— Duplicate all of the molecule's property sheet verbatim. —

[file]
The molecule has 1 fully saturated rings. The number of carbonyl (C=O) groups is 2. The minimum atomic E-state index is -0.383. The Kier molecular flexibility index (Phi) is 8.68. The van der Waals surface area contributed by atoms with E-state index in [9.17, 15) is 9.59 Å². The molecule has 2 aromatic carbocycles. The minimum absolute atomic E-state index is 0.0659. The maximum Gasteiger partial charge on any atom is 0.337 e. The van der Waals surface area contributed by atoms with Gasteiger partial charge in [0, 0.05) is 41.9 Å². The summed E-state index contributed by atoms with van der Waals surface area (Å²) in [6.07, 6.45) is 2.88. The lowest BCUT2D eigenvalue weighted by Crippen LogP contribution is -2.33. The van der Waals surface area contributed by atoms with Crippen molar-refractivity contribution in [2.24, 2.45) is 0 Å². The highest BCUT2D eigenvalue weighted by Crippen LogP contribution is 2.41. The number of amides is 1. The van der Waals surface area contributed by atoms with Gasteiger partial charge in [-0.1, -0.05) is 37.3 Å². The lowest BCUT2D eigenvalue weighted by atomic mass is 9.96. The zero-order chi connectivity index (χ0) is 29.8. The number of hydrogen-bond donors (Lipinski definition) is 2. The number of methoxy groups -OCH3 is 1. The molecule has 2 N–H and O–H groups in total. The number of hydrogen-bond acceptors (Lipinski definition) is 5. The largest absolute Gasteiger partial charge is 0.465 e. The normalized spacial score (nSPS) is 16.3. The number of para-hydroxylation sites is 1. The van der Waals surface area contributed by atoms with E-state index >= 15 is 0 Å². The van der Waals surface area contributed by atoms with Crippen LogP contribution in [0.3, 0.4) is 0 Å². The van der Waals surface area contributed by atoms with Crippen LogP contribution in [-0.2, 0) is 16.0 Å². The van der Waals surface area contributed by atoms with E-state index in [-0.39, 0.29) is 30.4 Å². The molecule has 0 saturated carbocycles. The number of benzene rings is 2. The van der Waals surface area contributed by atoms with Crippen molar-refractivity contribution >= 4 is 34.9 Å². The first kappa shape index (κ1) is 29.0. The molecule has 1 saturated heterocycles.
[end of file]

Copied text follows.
The molecule has 1 fully saturated rings. The number of carbonyl (C=O) groups is 2. The minimum atomic E-state index is -0.383. The Kier molecular flexibility index (Phi) is 8.68. The van der Waals surface area contributed by atoms with E-state index in [9.17, 15) is 9.59 Å². The molecule has 2 aromatic carbocycles. The minimum absolute atomic E-state index is 0.0659. The maximum Gasteiger partial charge on any atom is 0.337 e. The van der Waals surface area contributed by atoms with Gasteiger partial charge in [0, 0.05) is 41.9 Å². The summed E-state index contributed by atoms with van der Waals surface area (Å²) in [6.07, 6.45) is 2.88. The lowest BCUT2D eigenvalue weighted by Crippen LogP contribution is -2.33. The van der Waals surface area contributed by atoms with Crippen molar-refractivity contribution in [2.24, 2.45) is 0 Å². The highest BCUT2D eigenvalue weighted by Crippen LogP contribution is 2.41. The number of amides is 1. The van der Waals surface area contributed by atoms with Gasteiger partial charge in [-0.1, -0.05) is 37.3 Å². The lowest BCUT2D eigenvalue weighted by atomic mass is 9.96. The zero-order chi connectivity index (χ0) is 29.8. The number of hydrogen-bond donors (Lipinski definition) is 2. The number of methoxy groups -OCH3 is 1. The molecule has 2 N–H and O–H groups in total. The number of hydrogen-bond acceptors (Lipinski definition) is 5. The largest absolute Gasteiger partial charge is 0.465 e. The normalized spacial score (nSPS) is 16.3. The number of para-hydroxylation sites is 1. The van der Waals surface area contributed by atoms with E-state index >= 15 is 0 Å². The van der Waals surface area contributed by atoms with Crippen LogP contribution in [0.3, 0.4) is 0 Å². The van der Waals surface area contributed by atoms with Crippen LogP contribution in [-0.2, 0) is 16.0 Å². The van der Waals surface area contributed by atoms with E-state index in [-0.39, 0.29) is 30.4 Å². The molecule has 0 saturated carbocycles. The number of benzene rings is 2. The van der Waals surface area contributed by atoms with Crippen molar-refractivity contribution >= 4 is 34.9 Å². The first kappa shape index (κ1) is 29.0. The molecule has 1 saturated heterocycles.